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Year : 2019  |  Volume : 11  |  Issue : 6  |  Page : 309-313

Ultrastructural changes of collagen in different histopathological grades of oral submucous fibrosis

1 Department of Oral Pathology and Microbiology, Sree Anjaneya Institute of Dental Sciences, Calicut, Kerala, India
2 Department of Oral Pathology and Microbiology, Panineeya Mahavidyalaya Institute of Dental Sciences, Hyderabad, Telangana, India
3 Department of Oral Pathology and Microbiology; Department of Stem Cells and Regenerative Medicine, Sree Anjaneya Institute of Dental Sciences, Calicut, Kerala, India, India

Correspondence Address:
Dr. Arun Tom
Department of Oral Pathology and Microbiology, Sree Anjaneya Institute of Dental Sciences, Calicut, Kerala
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Source of Support: None, Conflict of Interest: None

DOI: 10.4103/JPBS.JPBS_20_19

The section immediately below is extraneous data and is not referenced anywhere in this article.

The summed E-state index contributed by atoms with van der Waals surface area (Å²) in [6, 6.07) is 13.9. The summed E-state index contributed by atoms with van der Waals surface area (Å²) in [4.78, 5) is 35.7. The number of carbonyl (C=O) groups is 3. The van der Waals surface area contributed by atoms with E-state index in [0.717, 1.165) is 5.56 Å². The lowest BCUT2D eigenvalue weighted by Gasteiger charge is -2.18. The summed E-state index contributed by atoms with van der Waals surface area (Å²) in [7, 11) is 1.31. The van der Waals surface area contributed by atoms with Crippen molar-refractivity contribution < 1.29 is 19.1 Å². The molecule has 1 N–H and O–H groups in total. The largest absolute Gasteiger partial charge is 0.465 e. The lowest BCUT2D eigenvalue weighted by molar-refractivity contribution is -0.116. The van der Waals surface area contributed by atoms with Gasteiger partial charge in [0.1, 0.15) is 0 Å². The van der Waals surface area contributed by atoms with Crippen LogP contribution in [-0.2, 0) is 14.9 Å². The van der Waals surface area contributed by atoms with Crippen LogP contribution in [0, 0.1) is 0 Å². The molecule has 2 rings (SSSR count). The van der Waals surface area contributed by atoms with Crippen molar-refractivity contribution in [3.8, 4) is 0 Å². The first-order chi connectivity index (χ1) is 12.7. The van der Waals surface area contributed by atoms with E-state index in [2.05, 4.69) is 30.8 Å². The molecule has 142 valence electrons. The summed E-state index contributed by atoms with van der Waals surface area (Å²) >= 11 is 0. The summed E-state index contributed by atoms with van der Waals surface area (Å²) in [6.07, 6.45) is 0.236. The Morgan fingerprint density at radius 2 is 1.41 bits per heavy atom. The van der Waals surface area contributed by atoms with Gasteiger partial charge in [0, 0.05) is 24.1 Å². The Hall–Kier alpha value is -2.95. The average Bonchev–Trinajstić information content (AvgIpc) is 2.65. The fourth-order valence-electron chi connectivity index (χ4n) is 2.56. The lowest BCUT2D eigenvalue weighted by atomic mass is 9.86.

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Background and Objectives: Oral submucous fibrosis (OSMF) is a potentially malignant disorder and a crippling condition of oral mucosa. It is usually seen in adults with areca nut chewing habit, which is characterized by changes in the connective tissue fibers leading to stiffness of the mucosa and restricted mouth opening. Patients with severe cases have distinct difficulties in chewing, swallowing, and speaking. It predominantly occurs in Indians and other population of the Indian subcontinent with a prevalence of 0.2%–0.5%. The potentiality of malignant transformation associated with OSMF is much higher with a range of 4.5%–7.6%. This article is about the ultrastructural changes pertaining to collagen and with respect to the histopathological grades of OSMF. Materials and Methods: A total of 20 biopsy samples from clinically diagnosed OSMF subjects and 5 healthy controls were collected. After obtaining the biopsy, the specimens were divided into two halves, of which one was studied under light microscope and the other half was observed under transmission electron microscope. Results: Of the 20 subjects in the study group, most of the subjects were in the 20–29 years age group with an overall male predilection (19 subjects). Four subjects were in grade 1, nine were in grade 2, and seven were in grade 3. Collagen showed sparse to dense fibrosis and normal to thick collagen bundles, and some subjects showed encroachment of collagen into the blood vessels. Conclusion: This study showed definitive changes with respect to collagen in the OSMF samples compared to the controls. The changes were found to be increasing with the progression of the disease to the higher grades. The changes were pertaining to the collagen and were drawing toward an increased fibrosis of the connective tissue, which compresses the blood vessels. Hence, the state of hypoperfusion and subsequent epithelial atrophy can be considered in the progression of disease to the higher grades.

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